United States of America, Plaintiff-appellee, v. Windel Augustus Francis, Defendant-appellant, 981 F.2d 1252 (4th Cir. 1992)

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U.S. Court of Appeals for the Fourth Circuit - 981 F.2d 1252 (4th Cir. 1992) Submitted: November 30, 1992Decided: December 15, 1992

Appeal from the United States District Court for the Middle District of North Carolina, at Winston-Salem. Norwood Carlton Tilley, Jr., District Judge.

Roy G. Hall, Jr., Winston-Salem, North Carolina, for Appellant.

Robert H. Edmunds, Jr., United States Attorney, Paul A. Weinman, Assistant United States Attorney, Greensboro, North Carolina, for Appellee.



Before WILKINS and NIEMEYER, Circuit Judges, and CHAPMAN, Senior Circuit Judge.


Windel Augustus Francis, an illegal alien, was convicted by a jury of possessing with intent to distribute crack cocaine, and possessing with intent to distribute marijuana, in violation of 21 U.S.C.A. § 841(a) (1), (b) (1) (B), and (b) (1) (C) (West 1985 & Supp. 1992); and using a firearm in furtherance of a drug trafficking offense, in violation of 18 U.S.C.A. § 924(c) (1) and (2) (West Supp. 1992). He appeals his conviction and sentence. Counsel for Francis has filed a brief in accordance with Anders v. California, 386 U.S. 738 (1967), raising three issues but indicating that, in his view, there are no meritorious issues for appeal. Counsel has also filed a Motion to Withdraw Representation. We affirm the district court's decision, but deny the motion to withdraw.

Counsel for Francis first asserts that the district court arguably erred in denying Francis's Motion for Judgment of Acquittal at the close of the government's case. This argument lacks merit. The record reveals that Francis was present in a drug house when police raided the house following a controlled purchase of crack cocaine from Francis's codefendant. He did not directly participate in the sale, but reached for a loaded semi-automatic pistol during the search after police told him to freeze, and thus illustrated that he was more than an innocent bystander. He offered no evidence at trial. In light of these facts, which we view in the light most favorable to the government, a rational trier of fact could have found beyond a reasonable doubt that Francis was guilty as charged. United States v. Bell, 954 F.2d 232 (4th Cir. 1992). The motion for acquittal was appropriately denied.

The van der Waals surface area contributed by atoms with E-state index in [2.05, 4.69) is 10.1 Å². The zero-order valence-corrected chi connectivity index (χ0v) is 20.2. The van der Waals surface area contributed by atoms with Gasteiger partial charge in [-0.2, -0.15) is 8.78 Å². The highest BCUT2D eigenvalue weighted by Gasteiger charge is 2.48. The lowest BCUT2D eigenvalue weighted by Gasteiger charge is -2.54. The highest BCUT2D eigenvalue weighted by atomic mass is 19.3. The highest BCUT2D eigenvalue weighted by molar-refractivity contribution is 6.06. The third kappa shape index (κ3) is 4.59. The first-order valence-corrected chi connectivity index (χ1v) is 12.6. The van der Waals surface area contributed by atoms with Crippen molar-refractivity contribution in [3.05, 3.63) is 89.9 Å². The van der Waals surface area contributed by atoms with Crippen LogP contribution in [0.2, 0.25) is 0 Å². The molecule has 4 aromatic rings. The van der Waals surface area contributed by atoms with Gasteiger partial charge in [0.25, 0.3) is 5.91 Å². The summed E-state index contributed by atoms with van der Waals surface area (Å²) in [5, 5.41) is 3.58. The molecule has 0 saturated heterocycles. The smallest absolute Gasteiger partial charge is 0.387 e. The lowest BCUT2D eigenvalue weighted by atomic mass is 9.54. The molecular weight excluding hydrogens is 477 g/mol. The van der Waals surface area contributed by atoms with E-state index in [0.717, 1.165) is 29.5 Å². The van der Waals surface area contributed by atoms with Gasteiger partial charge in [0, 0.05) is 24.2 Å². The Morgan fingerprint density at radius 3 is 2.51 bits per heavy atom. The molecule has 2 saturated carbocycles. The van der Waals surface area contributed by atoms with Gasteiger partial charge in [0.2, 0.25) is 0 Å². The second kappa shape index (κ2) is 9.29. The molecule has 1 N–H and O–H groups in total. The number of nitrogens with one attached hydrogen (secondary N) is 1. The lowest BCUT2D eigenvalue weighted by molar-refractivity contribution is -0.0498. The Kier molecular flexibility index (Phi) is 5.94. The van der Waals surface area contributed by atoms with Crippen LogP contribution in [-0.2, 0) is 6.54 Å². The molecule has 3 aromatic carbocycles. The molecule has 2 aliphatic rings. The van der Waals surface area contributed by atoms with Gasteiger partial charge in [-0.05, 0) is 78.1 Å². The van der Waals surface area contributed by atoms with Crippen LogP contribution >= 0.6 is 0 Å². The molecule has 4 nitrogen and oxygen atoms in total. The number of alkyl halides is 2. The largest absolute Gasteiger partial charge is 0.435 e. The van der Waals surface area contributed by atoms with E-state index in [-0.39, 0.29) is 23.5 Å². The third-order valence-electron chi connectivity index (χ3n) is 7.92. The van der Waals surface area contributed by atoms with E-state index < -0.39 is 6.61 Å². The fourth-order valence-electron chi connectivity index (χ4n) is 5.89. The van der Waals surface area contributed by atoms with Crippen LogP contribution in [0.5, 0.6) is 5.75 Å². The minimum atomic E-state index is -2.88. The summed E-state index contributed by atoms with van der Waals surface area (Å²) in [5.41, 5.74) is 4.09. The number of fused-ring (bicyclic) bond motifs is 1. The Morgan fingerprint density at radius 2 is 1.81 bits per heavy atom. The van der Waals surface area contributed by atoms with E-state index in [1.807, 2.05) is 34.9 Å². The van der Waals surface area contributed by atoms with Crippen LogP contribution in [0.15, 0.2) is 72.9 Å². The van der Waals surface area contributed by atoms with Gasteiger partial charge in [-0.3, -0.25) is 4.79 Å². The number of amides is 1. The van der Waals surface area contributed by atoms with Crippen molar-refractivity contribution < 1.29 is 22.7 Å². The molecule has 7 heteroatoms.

Counsel next asserts that the district court arguably erred in denying Francis's Motion to Suppress Evidence. This argument also lacks merit. Francis's motion was denied due to his lack of standing. He was not a resident in the house, and offered no evidence to support a reasonable expectation of privacy at any point in these proceedings. We therefore find that the district court's denial of the motion to suppress did not constitute an abuse of discretion. United States v. Johnson, 953 F.2d 110 (4th Cir. 1991).

Finally, counsel asserts that the district court arguably erred in failing to give Francis a favorable adjustment at sentencing for his minor or minimal role in the offense, pursuant to U.S.S.G.s 3B1.2.*  The question of whether a defendant was a minor or minimal participant in the offense is a factual question only reviewable for clear error. United States v. Daughtrey, 874 F.2d 213 (4th Cir. 1989). Francis failed to offer any evidence at sentencing to support an adjustment under U.S.S.G. § 3B1.2, and this record contains no such evidence. The district court did not clearly err in denying Francis's request for an adjustment.

In accordance with the requirements of Anders, we have examined the entire record in this case and find no other meritorious issues for appeal. We therefore affirm the conviction, but deny counsel's Motion to Withdraw Representation. Pursuant to the plan adopted by the Fourth Circuit Judicial Council in implementation of the Criminal Justice Act of 1964, 18 U.S.C.A. § 3006A (West 1985 & Supp. 1992), this Court requires that counsel inform his client, in writing, of his right to petition the Supreme Court for further review. If requested by his client to do so, counsel should prepare a timely petition for a writ of certiorari. We dispense with oral argument because the facts and legal contentions are adequately presented in the materials before the Court and argument would not aid the decisional process.



United States Sentencing Commission, Guidelines Manual § 3B1.2 (Nov. 1992)